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Fri 13 Jul 2007
A lexicographical correction to that very tall tale of the swordfish attack of Singapore
Category : heritage
Roger Toi contends it was hardwood and not the shins of man that were the first (failed) line of defense against marauding swordfish.
05 Jul 2007 - Chua Ai Lin posted to members of the Singapore Heritage Mailing list an extract of Roger Toi's 6-page article which re-examines "the Sejarah Melayu and argues that existing translations have misinterpreted the swordfish attack story."
"The Persistent Misinterpretation of the Swordfish attack on Singapore." By Roger Tol, 2007. Indonesia and the Malay World, 35 (102): 247 - 252. [NUS Digital Library link (login required)]
"One of the many intriguing sub-plots in the traditional Malay work Sulalatus Salatin or Sejarah Melayu concerns the story of the swordfish attack on Singapore.
The article was an enjoyable read. He attempts to make sense of a nonsensical defense against the swordfish attack by a shield of shins. A lexicological investigation suggests that the original scripts instead refer to an inadequate hardwood defense which the the swordfish leapt over to fall upon the people in a deadly rain of spears.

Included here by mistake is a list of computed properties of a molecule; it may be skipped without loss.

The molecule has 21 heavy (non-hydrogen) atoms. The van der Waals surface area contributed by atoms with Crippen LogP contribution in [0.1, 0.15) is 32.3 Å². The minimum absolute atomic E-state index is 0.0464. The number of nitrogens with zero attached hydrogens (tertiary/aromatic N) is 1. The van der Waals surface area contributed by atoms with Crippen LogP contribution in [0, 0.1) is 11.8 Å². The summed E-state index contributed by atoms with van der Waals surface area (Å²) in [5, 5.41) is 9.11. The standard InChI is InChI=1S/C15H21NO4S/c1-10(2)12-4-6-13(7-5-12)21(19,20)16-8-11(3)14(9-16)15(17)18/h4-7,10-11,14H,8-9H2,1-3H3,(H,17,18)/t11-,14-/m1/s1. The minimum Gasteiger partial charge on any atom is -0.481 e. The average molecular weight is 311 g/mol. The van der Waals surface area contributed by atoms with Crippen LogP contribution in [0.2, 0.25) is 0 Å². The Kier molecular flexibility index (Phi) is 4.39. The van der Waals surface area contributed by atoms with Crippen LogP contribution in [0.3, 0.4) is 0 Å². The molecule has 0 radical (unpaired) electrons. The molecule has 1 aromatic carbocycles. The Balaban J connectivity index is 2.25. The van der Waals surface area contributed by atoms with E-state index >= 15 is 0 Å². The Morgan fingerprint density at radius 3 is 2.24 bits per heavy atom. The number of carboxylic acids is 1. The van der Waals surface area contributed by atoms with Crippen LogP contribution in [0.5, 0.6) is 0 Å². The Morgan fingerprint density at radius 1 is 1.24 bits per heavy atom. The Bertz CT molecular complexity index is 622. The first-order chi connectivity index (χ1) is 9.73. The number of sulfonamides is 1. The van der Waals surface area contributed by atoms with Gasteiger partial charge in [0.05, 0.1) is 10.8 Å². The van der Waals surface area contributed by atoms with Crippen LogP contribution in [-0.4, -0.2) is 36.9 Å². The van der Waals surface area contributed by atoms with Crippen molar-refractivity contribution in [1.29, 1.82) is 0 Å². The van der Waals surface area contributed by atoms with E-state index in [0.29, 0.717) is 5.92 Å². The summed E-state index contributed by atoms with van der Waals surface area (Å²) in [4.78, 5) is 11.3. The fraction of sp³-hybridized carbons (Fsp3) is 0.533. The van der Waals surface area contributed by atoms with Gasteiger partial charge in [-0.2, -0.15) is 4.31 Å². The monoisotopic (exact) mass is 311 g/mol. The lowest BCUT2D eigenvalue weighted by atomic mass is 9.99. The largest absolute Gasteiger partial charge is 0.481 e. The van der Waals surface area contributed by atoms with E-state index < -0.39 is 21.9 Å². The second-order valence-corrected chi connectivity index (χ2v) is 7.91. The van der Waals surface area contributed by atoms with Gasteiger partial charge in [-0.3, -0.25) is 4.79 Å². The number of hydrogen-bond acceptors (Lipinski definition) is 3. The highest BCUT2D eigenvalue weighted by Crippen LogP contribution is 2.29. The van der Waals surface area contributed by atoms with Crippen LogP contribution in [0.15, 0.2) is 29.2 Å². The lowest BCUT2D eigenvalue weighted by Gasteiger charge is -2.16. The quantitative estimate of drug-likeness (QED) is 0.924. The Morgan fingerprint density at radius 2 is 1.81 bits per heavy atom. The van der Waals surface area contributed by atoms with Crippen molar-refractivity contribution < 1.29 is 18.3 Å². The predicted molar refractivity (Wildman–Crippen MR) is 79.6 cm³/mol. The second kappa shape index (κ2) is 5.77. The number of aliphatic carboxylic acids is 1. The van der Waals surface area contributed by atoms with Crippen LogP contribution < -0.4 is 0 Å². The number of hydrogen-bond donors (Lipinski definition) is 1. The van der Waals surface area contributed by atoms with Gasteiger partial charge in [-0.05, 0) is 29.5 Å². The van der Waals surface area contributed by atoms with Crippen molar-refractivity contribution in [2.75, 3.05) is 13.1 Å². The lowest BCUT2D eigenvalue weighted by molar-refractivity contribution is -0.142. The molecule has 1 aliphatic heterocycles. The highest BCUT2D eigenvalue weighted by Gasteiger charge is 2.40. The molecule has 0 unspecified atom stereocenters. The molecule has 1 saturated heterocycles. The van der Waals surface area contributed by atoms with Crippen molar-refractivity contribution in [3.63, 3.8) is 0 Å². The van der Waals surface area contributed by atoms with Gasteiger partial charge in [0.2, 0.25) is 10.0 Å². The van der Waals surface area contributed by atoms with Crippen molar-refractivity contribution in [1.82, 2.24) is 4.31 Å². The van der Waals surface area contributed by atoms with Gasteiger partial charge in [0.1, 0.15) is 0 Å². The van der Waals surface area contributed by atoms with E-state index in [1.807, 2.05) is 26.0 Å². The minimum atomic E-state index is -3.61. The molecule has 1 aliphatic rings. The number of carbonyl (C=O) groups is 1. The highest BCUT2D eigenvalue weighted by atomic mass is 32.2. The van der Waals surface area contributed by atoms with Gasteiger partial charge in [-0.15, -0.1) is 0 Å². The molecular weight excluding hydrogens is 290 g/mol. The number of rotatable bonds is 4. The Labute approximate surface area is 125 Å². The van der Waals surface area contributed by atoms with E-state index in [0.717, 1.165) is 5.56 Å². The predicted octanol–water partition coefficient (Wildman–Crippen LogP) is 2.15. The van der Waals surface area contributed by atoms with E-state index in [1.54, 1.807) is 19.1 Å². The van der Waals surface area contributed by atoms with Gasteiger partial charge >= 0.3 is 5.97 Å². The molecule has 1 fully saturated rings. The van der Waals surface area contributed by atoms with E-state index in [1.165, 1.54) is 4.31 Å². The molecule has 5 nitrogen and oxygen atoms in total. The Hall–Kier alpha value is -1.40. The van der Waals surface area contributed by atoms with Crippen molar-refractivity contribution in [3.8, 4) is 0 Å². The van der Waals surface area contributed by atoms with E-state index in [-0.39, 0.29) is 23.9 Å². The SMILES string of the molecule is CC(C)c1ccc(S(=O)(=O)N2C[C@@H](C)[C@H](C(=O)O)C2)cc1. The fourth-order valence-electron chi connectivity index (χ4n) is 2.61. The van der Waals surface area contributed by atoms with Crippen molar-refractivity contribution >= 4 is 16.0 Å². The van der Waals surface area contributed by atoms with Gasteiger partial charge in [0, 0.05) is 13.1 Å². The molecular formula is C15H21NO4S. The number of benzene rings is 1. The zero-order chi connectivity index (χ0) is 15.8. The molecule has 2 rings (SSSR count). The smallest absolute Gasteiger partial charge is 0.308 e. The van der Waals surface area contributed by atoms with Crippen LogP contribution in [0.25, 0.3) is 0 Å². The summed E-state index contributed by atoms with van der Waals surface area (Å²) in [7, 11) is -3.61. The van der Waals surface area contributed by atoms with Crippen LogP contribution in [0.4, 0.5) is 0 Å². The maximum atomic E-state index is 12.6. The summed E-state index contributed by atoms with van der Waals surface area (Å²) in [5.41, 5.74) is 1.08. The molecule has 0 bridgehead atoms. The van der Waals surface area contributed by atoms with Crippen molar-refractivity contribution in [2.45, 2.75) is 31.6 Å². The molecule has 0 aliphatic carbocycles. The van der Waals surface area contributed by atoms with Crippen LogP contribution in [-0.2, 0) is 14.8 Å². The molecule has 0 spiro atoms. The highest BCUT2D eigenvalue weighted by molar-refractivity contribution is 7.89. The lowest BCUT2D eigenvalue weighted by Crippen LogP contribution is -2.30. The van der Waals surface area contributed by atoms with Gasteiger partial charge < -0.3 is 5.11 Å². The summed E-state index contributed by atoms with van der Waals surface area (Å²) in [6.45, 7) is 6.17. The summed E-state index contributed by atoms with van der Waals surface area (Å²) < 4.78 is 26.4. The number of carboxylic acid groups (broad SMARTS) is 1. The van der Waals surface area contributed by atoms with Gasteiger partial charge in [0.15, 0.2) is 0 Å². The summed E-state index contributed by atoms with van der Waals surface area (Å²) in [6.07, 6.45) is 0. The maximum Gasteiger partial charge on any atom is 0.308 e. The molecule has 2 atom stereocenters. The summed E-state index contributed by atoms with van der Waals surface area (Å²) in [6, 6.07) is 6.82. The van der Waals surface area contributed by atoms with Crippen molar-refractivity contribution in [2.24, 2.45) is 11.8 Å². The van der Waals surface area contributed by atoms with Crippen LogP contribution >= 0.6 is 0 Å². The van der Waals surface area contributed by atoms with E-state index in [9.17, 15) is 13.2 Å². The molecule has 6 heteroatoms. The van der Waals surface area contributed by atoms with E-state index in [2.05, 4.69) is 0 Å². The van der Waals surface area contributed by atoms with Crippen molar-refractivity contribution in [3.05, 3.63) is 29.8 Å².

The rest is, erm, history? The boy's suggestion of a banana-stem barricade wins the day, the king's advisors whom he listens to in this instance regard his intelligence a threat, and the boy forfeits his life. This ignominious act marks demise of Singapore. It should be a depressing story, I suppose, but Roger Toi's prose is upbeat.
The story has more problems than the shin defense, for fishermen find the accusation against the mild-tempered swordfish slanderous, with one even protested to NHB about its 'unkind' depiction during Heritage Fest ?2005. Biologists support the dissent, for swordfish in Singapore are rare and accidental, foreigners to our shallow waters and the East Coast Black Marlin of 1986 is called a "stray". All do agree that garfish are a more likely contender for accidental spearings of people at least, for we continue to hear of incidents every other decade or so. Even then, of individuals and not the masses.
Still, nothing is better than a tall tale, and nothing more dramatic than the depiction of a swordfish poised in mid-air above the sea, about to rain down upon helpless horrified natives with a flick of a tail.
Just see the drawings Ivan Chew made for the opening of the Bukit Merah Community Library in 2005 and subsequently featured in Habitatnews.
We are, in fact, going to print those out to aid our story-telling for the upcoming Heritage Fest.
If you'd rather hear than read or view the story, listen to Moses Lim tell the story in an episode of Explore Singapore!